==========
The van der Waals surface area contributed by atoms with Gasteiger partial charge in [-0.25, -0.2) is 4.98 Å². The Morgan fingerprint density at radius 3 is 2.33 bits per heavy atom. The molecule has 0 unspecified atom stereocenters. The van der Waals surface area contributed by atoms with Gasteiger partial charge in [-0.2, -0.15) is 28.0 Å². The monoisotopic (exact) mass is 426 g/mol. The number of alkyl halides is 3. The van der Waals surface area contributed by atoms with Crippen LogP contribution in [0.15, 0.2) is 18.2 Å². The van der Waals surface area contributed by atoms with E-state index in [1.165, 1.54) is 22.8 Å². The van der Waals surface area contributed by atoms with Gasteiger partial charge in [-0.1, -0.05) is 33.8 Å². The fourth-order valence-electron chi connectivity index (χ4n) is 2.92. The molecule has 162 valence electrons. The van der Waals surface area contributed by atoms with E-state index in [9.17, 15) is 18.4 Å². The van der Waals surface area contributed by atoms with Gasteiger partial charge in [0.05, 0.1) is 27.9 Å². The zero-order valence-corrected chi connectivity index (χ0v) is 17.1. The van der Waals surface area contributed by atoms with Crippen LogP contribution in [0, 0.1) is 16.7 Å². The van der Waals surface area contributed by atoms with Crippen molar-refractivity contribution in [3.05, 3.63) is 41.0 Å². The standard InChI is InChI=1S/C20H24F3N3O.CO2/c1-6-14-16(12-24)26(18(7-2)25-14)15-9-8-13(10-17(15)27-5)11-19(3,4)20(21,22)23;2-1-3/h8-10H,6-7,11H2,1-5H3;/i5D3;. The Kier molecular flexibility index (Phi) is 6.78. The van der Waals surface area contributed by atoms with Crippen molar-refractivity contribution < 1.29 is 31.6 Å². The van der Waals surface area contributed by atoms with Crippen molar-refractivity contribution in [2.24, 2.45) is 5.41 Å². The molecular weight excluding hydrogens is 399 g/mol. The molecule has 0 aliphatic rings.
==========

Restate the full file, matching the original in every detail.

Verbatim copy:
The van der Waals surface area contributed by atoms with Gasteiger partial charge in [-0.25, -0.2) is 4.98 Å². The Morgan fingerprint density at radius 3 is 2.33 bits per heavy atom. The molecule has 0 unspecified atom stereocenters. The van der Waals surface area contributed by atoms with Gasteiger partial charge in [-0.2, -0.15) is 28.0 Å². The monoisotopic (exact) mass is 426 g/mol. The number of alkyl halides is 3. The van der Waals surface area contributed by atoms with Crippen LogP contribution in [0.15, 0.2) is 18.2 Å². The van der Waals surface area contributed by atoms with E-state index in [1.165, 1.54) is 22.8 Å². The van der Waals surface area contributed by atoms with Gasteiger partial charge in [-0.1, -0.05) is 33.8 Å². The fourth-order valence-electron chi connectivity index (χ4n) is 2.92. The molecule has 162 valence electrons. The van der Waals surface area contributed by atoms with E-state index in [9.17, 15) is 18.4 Å². The van der Waals surface area contributed by atoms with Gasteiger partial charge in [0.05, 0.1) is 27.9 Å². The zero-order valence-corrected chi connectivity index (χ0v) is 17.1. The van der Waals surface area contributed by atoms with Crippen LogP contribution in [0, 0.1) is 16.7 Å². The van der Waals surface area contributed by atoms with Crippen molar-refractivity contribution in [3.05, 3.63) is 41.0 Å². The standard InChI is InChI=1S/C20H24F3N3O.CO2/c1-6-14-16(12-24)26(18(7-2)25-14)15-9-8-13(10-17(15)27-5)11-19(3,4)20(21,22)23;2-1-3/h8-10H,6-7,11H2,1-5H3;/i5D3;. The Kier molecular flexibility index (Phi) is 6.78. The van der Waals surface area contributed by atoms with Crippen molar-refractivity contribution < 1.29 is 31.6 Å². The van der Waals surface area contributed by atoms with Crippen molar-refractivity contribution in [2.24, 2.45) is 5.41 Å². The molecular weight excluding hydrogens is 399 g/mol. The molecule has 0 aliphatic rings.